OF Kennie Taylor has many of the same strengths (speed, CF range, athleticism) and weaknesses (arm strength) as Herron, but is a step behind him as a hitter, especially in the plate discipline department. His tool set may be too good for teams to pass up this June, but I think his game looks even better as a potential 2019 senior-sign. Up-the-middle defenders who can run tend to get more benefit of the doubt as seniors since it’s fairly easy to envision roles for them in pro ball.

I love SS/3B Zack Kone almost as much as I love Herron. His approach is a definite work in progress — though early returns are promising — but the physical gifts are all there. He’s a no-doubt shortstop with enough arm and speed to play the position well in the pros. As a hitter, he’s begun to make the leap as he’s begun to find more of his natural power while fighting through longer, better at bats so far this spring. His defense gives him a high floor (utility infielder?) while his offensive upside is enough to make him a potential starter in the big leagues. It’s repeated all the time, but it’s true: with very few exceptions, college shortstops who can remain at the position in pro ball are a dying breed. Kone is an exception.

C Chris Proctor is a nice little sleeper — in as much as any starting ACC catcher can be a sleeper — who doesn’t wow as a defender, but gets the job done behind the dish. Same can be said for him as a hitter, though a quality start to 2018 could suggest an expected power uptick coming to fruition is more real than not. It doesn’t add up to a potential starter for me, but there are some big league tools to work with all the same.

3B/RHP Jack Labosky has long been a favorite, but I’ve cooled on him a bit now that it’s becoming clearer his approach is always going to be a little more “grip it and rip it” than I personally like. That doesn’t make Labosky a lesser prospect on the whole, just less appealing to me personally. I’d still go to bat for his athleticism, power, and defensive talent even though he’s more of a solid mid- to late-round candidate than a sleeper top ten round senior-sign pick like I may have once thought. 2B/SS Max Miller is a sensational defensive player who can’t hit. I don’t know if the former will outweigh the latter for some teams, but my hunch is probably not. 2B/OF Peter Zyla‘s positional versatility makes him a little interesting, especially if a team is willing to try him behind the plate again.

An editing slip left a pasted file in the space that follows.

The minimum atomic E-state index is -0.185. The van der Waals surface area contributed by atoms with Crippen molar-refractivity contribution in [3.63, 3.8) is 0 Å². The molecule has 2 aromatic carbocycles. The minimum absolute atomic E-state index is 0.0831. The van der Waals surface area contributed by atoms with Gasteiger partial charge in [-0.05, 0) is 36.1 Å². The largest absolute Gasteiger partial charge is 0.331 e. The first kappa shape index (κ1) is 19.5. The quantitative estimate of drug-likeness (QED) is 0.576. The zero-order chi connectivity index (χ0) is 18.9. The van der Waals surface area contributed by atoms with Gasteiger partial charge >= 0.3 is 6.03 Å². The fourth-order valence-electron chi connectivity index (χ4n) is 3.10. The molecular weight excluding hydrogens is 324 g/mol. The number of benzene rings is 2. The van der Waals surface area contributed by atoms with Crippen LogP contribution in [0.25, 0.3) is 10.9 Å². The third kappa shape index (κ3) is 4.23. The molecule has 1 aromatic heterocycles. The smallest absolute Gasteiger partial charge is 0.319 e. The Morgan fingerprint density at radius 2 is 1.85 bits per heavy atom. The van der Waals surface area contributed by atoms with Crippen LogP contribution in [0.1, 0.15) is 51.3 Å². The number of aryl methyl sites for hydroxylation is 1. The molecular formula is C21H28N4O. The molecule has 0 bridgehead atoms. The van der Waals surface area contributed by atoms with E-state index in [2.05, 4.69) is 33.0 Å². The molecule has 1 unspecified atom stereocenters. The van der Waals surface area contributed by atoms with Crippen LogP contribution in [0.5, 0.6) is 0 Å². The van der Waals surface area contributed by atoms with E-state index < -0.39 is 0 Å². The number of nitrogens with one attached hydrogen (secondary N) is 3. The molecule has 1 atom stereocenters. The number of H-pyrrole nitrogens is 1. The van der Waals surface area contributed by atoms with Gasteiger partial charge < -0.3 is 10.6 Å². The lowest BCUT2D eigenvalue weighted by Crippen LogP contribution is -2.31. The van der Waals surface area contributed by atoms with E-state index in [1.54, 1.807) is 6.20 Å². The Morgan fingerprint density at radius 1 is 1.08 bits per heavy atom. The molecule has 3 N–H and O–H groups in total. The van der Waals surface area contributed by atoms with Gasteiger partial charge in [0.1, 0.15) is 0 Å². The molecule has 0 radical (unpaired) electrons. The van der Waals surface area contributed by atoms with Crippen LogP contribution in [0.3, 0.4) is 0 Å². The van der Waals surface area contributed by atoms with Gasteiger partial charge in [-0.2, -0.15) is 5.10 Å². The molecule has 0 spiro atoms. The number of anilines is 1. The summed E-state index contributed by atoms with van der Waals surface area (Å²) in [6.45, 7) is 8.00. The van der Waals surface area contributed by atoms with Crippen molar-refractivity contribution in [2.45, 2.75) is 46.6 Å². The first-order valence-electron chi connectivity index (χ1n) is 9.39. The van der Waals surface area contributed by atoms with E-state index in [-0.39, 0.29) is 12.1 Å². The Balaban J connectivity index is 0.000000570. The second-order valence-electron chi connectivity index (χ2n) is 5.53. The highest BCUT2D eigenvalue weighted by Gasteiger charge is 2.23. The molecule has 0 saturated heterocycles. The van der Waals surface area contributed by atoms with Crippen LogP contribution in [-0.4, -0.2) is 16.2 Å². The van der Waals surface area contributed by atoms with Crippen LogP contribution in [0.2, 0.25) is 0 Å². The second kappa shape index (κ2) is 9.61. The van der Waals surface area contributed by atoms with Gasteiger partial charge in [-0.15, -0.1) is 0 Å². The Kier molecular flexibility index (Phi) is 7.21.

LHP Chris McGrath is a wild lefty with a nice enough fastball/slider combo. LHP Mitch Stallings has a touch less velocity (87-91 as opposed to McGrath peaking at 93), but has a more well-rounded arsenal including a solid 79-81 changeup. RHP Al Pesto was great in 2016, but that feels like a long time ago for the junior pitcher. Jimmy’s nephew (probably) has enough of a fastball/slider mix to at least get in the conversation as a potential relief prospect if he can get back on the mound. RHP Hunter Davis has similar stuff, but I like him a little less since he offers no lame Bob’s Burgers joke for me to make. RHP Ethan DeCaster is a ton of fun as a sidearmer with a long track record of success as a Creighton Bluejay. I can’t speak to his stuff (yet!), but he’s definitely a player worth investigating this spring.

Years of waiting for RHP/SS Ryan Day to break out might finally be paying off. The senior pitcher is off to a sizzling start so far in 2018. I’ve long been a believer in his athleticism (he was once a standout defender at short with as impressive an arm for the position as you’ll find) and his fastball/slider one-two punch is among my favorite of its kind in his class. Day’s fastball doesn’t have premium velocity at 87-92 (94 peak), but the movement he routinely gets on it makes it a plus pitch. His slider is more of a cut-slider and is a really tough pitch for opposing hitters to square up. At 82-85, it’s already an average offering with plus upside as he works to refine it. A fastball known as much for movement and command as velocity + a knockout secondary pitch + elite athleticism = an easy Baseball Draft Report FAVORITE.

SR LHP Chris McGrath (2018)
SR LHP Mitch Stallings (2018)
JR RHP Al Pesto (2018)
JR RHP Hunter Davis (2018)
rSR RHP Ethan DeCaster (2018)
SR RHP/SS Ryan Day (2018)
SR 3B/RHP Jack Labosky (2018)
JR OF Jimmy Herron (2018)
JR OF Griffin Conine (2018)
JR OF Kennie Taylor (2018)
JR SS/3B Zack Kone (2018)
JR C Chris Proctor (2018)
SR 2B/SS Max Miller (2018)
SR 2B/OF Peter Zyla (2018)
SR 1B/OF Michael Smicicklas (2018)
SO LHP Graeme Stinson (2019)
SO LHP Adam Laskey (2019)
SO RHP Coleman Williams (2019)
SO LHP Bill Chillari (2019)
SO RHP Cam Kovachik (2019)
SO RHP/1B Matt Mervis (2019)
SO C Chris Dutra (2019)
SO OF Chase Creek (2019)
SO 3B Erikson Nichols (2019)
FR RHP Bryce Jarvis (2020)
FR RHP Josh Nifong (2020)
FR OF Steve Mann (2020)
FR C/1B Mike Rothenberg (2020)
FR 1B Chris Crabtree (2020)
FR 1B Joey Loperfido (2020)